What?! No more half-naked ladies to sell you beer or cheeseburgers or soda or cars or WHATEVER else? These last few years have (kind of) seen the decline of ‘bro’ culture and have been in favor of more refined advertising that includes women instead of making them the object of the sale. In May, the Australian beer brand, Foster’s dropped its long-running ‘Good Call’ campaign (that involved a lot of Bro-y advice and scantily-clad women), and in July launched the humorous, ‘Why the hell not?’ campaign. This campaign includes women and appeals to a drinking scenario with mixed-sex interactions (not just bros chillin’ with bros and looking for the ladies…duh). Foster’s marketing team believes “…male attitudes have shifted from ‘laid-back and carefree’ to one of ingenuity.” Interesting… 🙂

Idea-people for the new marketing campaigns of these now bro-less, or less-bro, brands think that staying relevant is more important than boobies. The Lynx Effect (The Axe Effect for us over here in ‘Merica) has also ditched its Maxim Magazine style advertisements in favor of a more put-together, mature message. The brand, which is owned by Unilever, has even teamed up with the Campaign Against Living Miserably (CALM) to raise awareness about male suicide rates. This change from man-boy humor to ingenuity and maturity is a tactic to stay relevant for the new generations that are coming of age and will be big consumers for these previously bro-y brands. What sells nowadays for just about everyone? Peace, love, experiences, adventure, and making an impact. It’s those damn Millennials again!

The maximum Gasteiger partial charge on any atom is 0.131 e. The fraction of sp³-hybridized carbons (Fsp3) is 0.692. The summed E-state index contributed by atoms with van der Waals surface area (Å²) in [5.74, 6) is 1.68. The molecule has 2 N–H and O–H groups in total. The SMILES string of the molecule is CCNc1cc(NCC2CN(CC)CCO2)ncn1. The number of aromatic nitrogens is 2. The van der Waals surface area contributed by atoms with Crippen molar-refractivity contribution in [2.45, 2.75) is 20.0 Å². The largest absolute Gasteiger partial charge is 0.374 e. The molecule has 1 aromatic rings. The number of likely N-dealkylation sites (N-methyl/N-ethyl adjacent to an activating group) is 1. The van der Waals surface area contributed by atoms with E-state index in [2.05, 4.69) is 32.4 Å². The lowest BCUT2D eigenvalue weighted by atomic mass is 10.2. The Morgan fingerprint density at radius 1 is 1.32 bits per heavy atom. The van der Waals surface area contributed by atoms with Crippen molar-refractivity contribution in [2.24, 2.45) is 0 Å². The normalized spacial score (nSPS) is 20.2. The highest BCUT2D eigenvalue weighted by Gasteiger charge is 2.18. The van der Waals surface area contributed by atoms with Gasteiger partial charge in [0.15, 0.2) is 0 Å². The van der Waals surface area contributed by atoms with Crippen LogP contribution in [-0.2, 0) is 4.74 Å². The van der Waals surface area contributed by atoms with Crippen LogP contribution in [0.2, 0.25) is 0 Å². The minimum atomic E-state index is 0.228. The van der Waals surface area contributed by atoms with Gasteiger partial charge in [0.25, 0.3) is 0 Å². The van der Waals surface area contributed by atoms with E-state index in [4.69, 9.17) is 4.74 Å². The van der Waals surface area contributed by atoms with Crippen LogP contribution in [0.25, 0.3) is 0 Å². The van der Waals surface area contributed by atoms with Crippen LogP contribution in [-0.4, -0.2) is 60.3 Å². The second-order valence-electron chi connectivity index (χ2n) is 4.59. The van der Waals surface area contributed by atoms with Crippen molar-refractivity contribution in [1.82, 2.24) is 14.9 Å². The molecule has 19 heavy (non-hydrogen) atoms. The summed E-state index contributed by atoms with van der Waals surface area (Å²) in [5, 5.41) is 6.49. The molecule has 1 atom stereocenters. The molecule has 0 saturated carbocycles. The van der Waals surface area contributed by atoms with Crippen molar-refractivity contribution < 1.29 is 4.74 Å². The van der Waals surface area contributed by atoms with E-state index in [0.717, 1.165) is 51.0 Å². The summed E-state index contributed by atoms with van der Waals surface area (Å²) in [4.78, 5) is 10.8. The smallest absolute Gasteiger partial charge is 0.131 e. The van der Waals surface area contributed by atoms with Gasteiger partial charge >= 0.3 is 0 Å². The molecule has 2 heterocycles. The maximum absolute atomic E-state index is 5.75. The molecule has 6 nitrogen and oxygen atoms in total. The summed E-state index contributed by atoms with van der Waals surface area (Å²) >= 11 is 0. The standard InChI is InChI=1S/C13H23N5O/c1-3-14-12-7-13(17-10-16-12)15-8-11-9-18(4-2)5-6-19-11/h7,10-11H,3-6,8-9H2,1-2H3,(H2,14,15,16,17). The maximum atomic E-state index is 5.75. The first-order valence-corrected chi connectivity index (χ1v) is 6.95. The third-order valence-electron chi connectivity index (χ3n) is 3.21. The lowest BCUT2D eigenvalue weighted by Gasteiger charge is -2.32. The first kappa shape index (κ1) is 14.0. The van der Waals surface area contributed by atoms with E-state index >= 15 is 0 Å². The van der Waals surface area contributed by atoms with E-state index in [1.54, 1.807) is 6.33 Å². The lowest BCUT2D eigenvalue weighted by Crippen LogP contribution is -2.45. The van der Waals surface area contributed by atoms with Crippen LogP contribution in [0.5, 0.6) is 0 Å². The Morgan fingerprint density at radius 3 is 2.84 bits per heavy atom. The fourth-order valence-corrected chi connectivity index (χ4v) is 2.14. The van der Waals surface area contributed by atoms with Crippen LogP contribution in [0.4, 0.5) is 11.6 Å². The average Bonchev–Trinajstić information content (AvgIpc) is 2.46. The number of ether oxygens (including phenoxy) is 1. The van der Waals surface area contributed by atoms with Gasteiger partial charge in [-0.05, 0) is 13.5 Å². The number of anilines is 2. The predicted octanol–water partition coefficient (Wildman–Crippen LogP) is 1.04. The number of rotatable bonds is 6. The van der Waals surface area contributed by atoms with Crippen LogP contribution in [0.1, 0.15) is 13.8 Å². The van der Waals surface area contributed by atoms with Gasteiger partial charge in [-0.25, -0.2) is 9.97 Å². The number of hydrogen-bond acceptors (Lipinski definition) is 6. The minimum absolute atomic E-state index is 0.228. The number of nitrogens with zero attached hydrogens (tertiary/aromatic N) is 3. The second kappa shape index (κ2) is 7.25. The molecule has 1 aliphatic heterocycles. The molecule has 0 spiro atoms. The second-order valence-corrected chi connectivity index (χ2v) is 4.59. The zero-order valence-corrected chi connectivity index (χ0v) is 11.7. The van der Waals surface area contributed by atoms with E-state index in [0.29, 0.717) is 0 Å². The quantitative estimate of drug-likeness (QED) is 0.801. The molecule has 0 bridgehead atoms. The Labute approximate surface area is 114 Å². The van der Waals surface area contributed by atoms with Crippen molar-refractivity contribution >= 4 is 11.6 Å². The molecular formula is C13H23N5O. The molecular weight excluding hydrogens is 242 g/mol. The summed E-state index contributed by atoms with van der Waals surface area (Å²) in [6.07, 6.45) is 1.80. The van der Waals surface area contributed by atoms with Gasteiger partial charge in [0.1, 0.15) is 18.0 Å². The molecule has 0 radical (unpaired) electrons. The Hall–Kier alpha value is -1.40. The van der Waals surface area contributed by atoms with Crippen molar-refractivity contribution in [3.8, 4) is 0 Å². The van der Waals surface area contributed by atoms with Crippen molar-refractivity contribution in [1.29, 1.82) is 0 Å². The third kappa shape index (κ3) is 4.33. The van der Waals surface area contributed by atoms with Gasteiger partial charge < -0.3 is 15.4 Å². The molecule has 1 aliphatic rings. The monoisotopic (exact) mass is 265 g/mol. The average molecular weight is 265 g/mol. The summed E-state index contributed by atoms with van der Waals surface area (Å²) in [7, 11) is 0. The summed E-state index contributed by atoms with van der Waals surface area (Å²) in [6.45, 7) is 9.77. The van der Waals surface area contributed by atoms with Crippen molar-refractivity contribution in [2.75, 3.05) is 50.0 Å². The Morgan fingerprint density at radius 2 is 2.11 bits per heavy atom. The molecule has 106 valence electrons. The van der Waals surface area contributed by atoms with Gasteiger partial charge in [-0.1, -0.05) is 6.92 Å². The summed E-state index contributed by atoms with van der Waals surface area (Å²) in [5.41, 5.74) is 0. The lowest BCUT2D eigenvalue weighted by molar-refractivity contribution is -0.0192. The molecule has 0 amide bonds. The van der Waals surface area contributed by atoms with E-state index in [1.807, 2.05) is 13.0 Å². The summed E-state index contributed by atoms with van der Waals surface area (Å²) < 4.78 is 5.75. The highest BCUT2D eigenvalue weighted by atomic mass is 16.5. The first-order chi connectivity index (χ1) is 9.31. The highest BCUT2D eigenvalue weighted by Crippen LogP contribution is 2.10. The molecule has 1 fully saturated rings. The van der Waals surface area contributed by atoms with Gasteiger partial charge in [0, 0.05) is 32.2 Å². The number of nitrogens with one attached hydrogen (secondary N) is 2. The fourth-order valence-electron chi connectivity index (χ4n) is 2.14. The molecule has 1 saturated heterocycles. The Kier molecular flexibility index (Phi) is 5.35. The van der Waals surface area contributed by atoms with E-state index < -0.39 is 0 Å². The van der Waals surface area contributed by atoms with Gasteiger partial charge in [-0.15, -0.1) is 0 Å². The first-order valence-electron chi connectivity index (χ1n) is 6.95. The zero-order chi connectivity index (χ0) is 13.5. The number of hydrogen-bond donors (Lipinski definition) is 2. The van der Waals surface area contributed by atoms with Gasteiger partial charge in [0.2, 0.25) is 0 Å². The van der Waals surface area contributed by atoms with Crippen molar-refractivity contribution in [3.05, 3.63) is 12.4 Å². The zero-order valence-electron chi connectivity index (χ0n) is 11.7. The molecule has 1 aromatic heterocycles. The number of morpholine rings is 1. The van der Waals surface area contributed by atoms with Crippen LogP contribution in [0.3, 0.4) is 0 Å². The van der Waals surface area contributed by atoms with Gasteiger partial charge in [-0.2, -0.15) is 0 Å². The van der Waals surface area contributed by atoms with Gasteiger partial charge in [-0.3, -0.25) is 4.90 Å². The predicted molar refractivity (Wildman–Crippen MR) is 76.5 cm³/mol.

Pretty much in general, the shift has been toward not alienating women and every other demographic, which, SURPRISE, is a huge audience with lots of spending power. Limiting a brand to a bro image can go sour quickly, as brands like Burger King and Volkswagen learned a few years ago with creepy and kind of rude ad campaigns directed (like laser-point directed) at the young, stereotypical frat boy demographic. News flash: if you’re only trying to appeal to that crowd, you need to constantly top the last outrageous, usually body-bearing commercial you made. How far is that going to get you? Ad agencies have found that creating a more inclusive vibe is going to appeal to a lot more people, and probably even to those former, or current, bro culture lovers as well.


Here, here, & here